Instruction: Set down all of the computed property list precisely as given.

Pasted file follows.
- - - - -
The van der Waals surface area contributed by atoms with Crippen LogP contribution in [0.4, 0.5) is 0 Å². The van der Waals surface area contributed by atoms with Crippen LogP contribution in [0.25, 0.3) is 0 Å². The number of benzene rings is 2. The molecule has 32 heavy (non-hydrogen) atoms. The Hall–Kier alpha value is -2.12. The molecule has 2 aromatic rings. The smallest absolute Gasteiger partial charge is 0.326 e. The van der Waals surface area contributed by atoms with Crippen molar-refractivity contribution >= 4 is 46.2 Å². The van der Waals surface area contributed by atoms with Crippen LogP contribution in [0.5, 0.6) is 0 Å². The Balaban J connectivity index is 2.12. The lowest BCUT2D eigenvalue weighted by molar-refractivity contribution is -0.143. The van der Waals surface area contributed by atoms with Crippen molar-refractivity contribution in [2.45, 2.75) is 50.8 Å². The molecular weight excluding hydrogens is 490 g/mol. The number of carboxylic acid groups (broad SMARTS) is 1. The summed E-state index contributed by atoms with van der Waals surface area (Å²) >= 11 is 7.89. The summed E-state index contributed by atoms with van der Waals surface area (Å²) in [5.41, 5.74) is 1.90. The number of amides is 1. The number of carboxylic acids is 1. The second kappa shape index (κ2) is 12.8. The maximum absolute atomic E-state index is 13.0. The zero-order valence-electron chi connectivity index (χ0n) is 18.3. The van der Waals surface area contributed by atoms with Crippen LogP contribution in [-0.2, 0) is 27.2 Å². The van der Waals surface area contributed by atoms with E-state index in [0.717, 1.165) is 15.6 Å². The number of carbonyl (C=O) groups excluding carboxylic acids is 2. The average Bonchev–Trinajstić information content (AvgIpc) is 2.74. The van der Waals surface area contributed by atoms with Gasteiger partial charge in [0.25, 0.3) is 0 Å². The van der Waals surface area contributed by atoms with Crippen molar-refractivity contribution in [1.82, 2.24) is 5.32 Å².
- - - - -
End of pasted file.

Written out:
The van der Waals surface area contributed by atoms with Crippen LogP contribution in [0.4, 0.5) is 0 Å². The van der Waals surface area contributed by atoms with Crippen LogP contribution in [0.25, 0.3) is 0 Å². The number of benzene rings is 2. The molecule has 32 heavy (non-hydrogen) atoms. The Hall–Kier alpha value is -2.12. The molecule has 2 aromatic rings. The smallest absolute Gasteiger partial charge is 0.326 e. The van der Waals surface area contributed by atoms with Crippen molar-refractivity contribution >= 4 is 46.2 Å². The van der Waals surface area contributed by atoms with Crippen LogP contribution in [0.5, 0.6) is 0 Å². The Balaban J connectivity index is 2.12. The lowest BCUT2D eigenvalue weighted by molar-refractivity contribution is -0.143. The van der Waals surface area contributed by atoms with Crippen molar-refractivity contribution in [2.45, 2.75) is 50.8 Å². The molecular weight excluding hydrogens is 490 g/mol. The number of carboxylic acid groups (broad SMARTS) is 1. The summed E-state index contributed by atoms with van der Waals surface area (Å²) >= 11 is 7.89. The summed E-state index contributed by atoms with van der Waals surface area (Å²) in [5.41, 5.74) is 1.90. The number of amides is 1. The number of carboxylic acids is 1. The second kappa shape index (κ2) is 12.8. The maximum absolute atomic E-state index is 13.0. The zero-order valence-electron chi connectivity index (χ0n) is 18.3. The van der Waals surface area contributed by atoms with Crippen LogP contribution in [-0.2, 0) is 27.2 Å². The van der Waals surface area contributed by atoms with E-state index in [0.717, 1.165) is 15.6 Å². The number of carbonyl (C=O) groups excluding carboxylic acids is 2. The average Bonchev–Trinajstić information content (AvgIpc) is 2.74. The van der Waals surface area contributed by atoms with Gasteiger partial charge in [0.25, 0.3) is 0 Å². The van der Waals surface area contributed by atoms with Crippen molar-refractivity contribution in [1.82, 2.24) is 5.32 Å².